but when money supplies is tighten and rate start to rise asset price usually fall, the speculation stuff will be the first domino to fall, then comes the weaker business and so on and so for, the one with stronger foundation usually withstand pretty well and recovered pretty fast

    US market already freak out yesterday at the hint the Fed going to start raising rate faster than anticipate and our market followed with nearly 3% fall today.

    There is a saying in the land of the free "don't fight the Fed" mantra and it a winning formular for as long as any one can remember
    what it basically saying is when the Fed lowering rate and make money cheap you side with the Fed and go risk on and load up asset
    when the Fed goes the other way and start to raise rate you side with him be very cautious with asset price and start to risk off

    That the money theory how it will actually pan out is another issue and that in itself is also unpredictable

    so it really up to your personal judgement, do your home work, have your money ready and maybe a good buffer, and trust your judgement

    • Thanks for your input..

      points noted

  • It’s unstoppable now, everyone has stake in it.

    People with house will vote for realestate because they bet their life savings on it.

    • +2

      If you had bought a house in Perth at the peak in 2014, you would have lost about 20% by the end of 2019. Every month between 2014 and 2019, the experts kept saying "we have reached the bottom. Things are looking up."

      For whatever reason, people seem to think that house prices rely solely on australian economic factors. All it takes is a credit crunch somewhere in China, U.S or Europe and contagion will spread like a bushfire.

      Also, to put things into perspective, real estate prices in 2021 in just about every country have had similar increases to Australia.

  • +1

    High inflation and the expectation of rising interest rates in late 2022 will quell fomo and shift expectations. Couple that with reduced borrowing capacity (already evident from 4year interest rate rises from banks) and its clear there are significant headwinds for the property market from mid 2022. Owners are already seeing this as a time to cash-in leading to increased supply whilst a lot of first home buyers have already bought or have been priced out and now forced to wait again.

    International travel and open boarders will lead ti increased rents and likely a return of investors in the market.

    My prediction would be that the housing market (the top end specifically) will correct slightly over the next 2-3 years with appartments (older style) will probably do a little better as they will be a better investment option with rising returns and comparatively smaller loan repayments. The housing market has far outpaced the unit market in the past 2 years, these things are usually quite cyclical and now or at least post covid the value proposition of appartments will look favourable when compared to homes.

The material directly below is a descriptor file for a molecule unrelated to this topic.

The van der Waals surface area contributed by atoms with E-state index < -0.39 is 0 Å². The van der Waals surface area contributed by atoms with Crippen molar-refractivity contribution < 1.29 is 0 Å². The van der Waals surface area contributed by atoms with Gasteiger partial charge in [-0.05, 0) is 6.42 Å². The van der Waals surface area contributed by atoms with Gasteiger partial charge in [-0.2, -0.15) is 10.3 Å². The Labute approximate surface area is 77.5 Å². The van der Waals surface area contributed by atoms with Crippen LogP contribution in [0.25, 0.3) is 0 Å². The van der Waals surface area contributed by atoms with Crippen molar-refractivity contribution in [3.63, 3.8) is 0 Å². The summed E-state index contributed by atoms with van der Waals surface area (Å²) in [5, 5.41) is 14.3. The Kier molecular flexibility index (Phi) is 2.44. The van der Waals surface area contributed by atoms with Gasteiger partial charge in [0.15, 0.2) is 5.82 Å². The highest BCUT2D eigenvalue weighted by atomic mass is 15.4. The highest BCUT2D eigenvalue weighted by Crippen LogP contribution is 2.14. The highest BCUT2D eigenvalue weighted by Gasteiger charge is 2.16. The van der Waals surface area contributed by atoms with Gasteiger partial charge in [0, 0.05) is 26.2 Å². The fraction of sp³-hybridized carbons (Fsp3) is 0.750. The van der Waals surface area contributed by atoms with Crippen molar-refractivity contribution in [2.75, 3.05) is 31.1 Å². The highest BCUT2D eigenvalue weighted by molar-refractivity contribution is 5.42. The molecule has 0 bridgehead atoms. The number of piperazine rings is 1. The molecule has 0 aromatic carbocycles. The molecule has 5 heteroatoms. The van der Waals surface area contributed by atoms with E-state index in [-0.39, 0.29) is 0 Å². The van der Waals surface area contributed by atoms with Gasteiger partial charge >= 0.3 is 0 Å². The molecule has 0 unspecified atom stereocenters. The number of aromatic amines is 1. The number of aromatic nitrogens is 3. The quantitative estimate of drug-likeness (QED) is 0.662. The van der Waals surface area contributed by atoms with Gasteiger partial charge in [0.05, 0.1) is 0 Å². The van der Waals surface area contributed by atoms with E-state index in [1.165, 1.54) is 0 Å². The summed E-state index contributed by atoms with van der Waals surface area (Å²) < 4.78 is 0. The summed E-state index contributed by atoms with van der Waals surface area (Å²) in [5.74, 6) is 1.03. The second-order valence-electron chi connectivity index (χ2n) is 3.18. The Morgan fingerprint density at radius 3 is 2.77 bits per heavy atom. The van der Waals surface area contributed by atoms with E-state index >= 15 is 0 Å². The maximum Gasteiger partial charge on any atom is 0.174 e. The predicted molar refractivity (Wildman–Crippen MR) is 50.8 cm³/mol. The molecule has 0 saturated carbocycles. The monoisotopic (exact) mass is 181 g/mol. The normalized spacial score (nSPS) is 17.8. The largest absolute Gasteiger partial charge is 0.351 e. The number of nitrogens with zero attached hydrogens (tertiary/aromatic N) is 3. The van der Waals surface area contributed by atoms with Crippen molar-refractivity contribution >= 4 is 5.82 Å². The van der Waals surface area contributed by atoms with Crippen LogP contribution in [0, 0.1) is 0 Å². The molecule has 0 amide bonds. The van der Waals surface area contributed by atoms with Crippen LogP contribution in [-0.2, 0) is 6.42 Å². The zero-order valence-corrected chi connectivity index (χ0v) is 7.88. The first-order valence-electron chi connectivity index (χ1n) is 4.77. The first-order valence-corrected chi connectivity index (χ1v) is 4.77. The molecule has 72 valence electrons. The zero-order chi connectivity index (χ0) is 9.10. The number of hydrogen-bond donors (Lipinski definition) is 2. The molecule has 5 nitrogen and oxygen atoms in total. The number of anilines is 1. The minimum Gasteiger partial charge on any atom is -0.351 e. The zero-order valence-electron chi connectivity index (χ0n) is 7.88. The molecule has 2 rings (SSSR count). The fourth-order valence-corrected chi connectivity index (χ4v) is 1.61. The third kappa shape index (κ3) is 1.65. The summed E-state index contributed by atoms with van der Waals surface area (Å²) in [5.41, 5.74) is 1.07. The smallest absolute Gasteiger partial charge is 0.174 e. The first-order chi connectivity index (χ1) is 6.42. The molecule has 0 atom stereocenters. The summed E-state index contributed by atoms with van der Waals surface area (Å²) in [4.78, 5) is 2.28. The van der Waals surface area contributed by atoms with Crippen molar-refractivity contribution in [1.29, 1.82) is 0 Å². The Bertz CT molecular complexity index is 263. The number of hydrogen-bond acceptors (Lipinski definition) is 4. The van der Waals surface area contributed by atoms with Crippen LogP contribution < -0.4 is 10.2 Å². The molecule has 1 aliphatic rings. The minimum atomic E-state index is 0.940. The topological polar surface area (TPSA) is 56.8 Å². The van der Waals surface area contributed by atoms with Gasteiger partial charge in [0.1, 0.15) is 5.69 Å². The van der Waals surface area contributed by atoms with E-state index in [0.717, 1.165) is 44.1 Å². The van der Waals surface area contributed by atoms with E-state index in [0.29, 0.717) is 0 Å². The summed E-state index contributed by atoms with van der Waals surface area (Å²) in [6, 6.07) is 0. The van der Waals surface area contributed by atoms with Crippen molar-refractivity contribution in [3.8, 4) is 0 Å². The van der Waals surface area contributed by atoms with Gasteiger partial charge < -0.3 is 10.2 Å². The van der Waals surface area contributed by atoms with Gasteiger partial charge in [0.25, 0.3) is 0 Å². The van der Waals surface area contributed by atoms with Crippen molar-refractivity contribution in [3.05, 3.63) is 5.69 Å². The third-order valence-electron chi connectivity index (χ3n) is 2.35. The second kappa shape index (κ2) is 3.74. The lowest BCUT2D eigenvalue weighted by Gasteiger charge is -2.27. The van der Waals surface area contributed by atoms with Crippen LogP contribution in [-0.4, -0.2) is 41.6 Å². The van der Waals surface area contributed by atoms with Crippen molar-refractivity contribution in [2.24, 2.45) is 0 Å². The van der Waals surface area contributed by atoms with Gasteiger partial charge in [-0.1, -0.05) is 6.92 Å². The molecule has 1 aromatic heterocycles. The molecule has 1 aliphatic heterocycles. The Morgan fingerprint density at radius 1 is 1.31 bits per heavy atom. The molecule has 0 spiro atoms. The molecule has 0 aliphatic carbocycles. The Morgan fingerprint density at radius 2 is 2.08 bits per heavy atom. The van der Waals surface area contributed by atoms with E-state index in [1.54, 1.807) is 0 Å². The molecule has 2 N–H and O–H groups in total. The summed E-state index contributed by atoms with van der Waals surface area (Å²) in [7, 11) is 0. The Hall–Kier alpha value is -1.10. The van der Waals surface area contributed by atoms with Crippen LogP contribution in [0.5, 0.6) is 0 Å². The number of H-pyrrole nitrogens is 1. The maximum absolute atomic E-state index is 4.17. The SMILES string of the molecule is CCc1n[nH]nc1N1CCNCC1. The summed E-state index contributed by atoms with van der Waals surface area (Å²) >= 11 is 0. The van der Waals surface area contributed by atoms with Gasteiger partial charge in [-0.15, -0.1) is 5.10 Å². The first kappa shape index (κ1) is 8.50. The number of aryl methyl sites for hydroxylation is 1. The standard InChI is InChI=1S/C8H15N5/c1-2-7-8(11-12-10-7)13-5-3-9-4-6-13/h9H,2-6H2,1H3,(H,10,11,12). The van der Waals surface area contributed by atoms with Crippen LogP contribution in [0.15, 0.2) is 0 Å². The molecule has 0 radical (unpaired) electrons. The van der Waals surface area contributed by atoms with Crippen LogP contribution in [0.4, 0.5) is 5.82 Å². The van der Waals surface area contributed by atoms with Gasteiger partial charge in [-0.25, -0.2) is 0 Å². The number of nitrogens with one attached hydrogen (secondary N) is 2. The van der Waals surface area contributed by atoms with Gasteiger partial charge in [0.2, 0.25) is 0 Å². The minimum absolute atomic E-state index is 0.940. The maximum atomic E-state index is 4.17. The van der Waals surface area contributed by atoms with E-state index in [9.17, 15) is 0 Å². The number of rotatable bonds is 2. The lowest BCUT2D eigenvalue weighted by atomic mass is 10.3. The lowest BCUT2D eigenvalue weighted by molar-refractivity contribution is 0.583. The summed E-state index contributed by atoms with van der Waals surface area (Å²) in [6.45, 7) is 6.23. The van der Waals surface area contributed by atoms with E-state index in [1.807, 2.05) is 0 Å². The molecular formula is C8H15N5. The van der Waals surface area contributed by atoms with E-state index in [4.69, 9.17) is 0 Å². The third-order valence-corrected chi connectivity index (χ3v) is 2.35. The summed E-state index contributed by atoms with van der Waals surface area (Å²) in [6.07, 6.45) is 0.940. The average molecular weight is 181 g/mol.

• Wait until 2042 for the crash. Or the year 2077, synonymous with crashing and burning.

    • looks like i have to wait !!

  • +1

    I can't find a chart for the Australian HPI on TW but found this one that gives a nice visual.

    HPIPONM226S shows that prices aren't coming down.

  • +1

    hey, my brother was also looking… Some of my finds last year around may onwards:

    1. Two older houses in Sunnybank listing for 650k each. It was a temporary lull in prices, after this everything started going to Auction and reaching an ~800k floor. eight mile plains and rochedale might be good options.

    2. Older house in Browns plains on 1000m2 block. $535k sold price. Greenbank nearby also has a lot of cheap options.

    I used "" to find them. has a map view that makes finding houses in a price range easy.

    • Thanks … i would love to buy in Rochedale - but too expensive !!

      Browns plains is a bad area.. two friends regretted buying there and lost money when they sold.

      • Ok, guessing there will be more listings in the next few months. Also guessing Browns Plains will get better over time, once they sort out the youth crime etc.

        • one can only hope

  • Better believe it will cool down, and when it does I'm buying 40% off.

    • When was the last time the real estate market drop by -40%?

      • This time

        • Well, a -40% drop isn't going to happen.

          The GFC bearly moved the RE market and there isn't a GFC 2.0 to look forward to this time.

          It's either buy now or pay more later.

        • lol 40% off has been predicted so many times and has been wrong just as many times

  • +2

    Very difficult to know, but this is the one asset market where govts will do all kinds of things to stop it falling.

    As mentioned above, we are more likely to see high density living as the "affordable" property options in future, rather than significant falls in house values.

    The so called experts predicted a crash due to the pandemic, so yeah good luck with predictions an attempts at market timing.

    • +2

      Experts guess is as good as our guess :P

      • defs feels that way

  • +1

    It will stall a lot earlier in NSW/VIC before it does so in QLD. The mexicans have finally reaslised how good we have it up here in QLD and are moving here in droves :(

    • +1

      The mexicans have finally reaslised how good we have it up here in QLD and are moving here in droves :(

      I know what it's like to live in a nice quiet area only to have it flooded with people and ruin it. That's exactly what people are doing with regional areas and QLD. I definitely see the appeal but I don't want to ruin it for others who are there so unfortunately I'll just have to stay where I am :(

      • Just pick an area with planning controls, not all LGAs will be allowing high density living. There are suburbs with residential rural zoning that won't be subdivided

        • +1

          Until a greedy councilor gets a visit from a developer to change that.

    • +2

      I found Quaintsland a great place to leave - too damn hot and humid for me 8 months of the year

      I left when it was a Police State of lawn order with the intellectual curiosity of Bjelke Pedersen 'don't you you worry about that' … {urp}

      one Saturday night, I saw a huge obese red-faced drunk cop IN UNIFORM bashing a tiny meek old aboriginal guy in King George Square - I said 'excuse me, what are you doing?' - the cop turned, breathed alcohol over me and slurred 'GTFO of here or I'll bash you up too !' - hopefully it's less R Soulish these daze.

      • yep that's some of the cbd cops hobby apparently…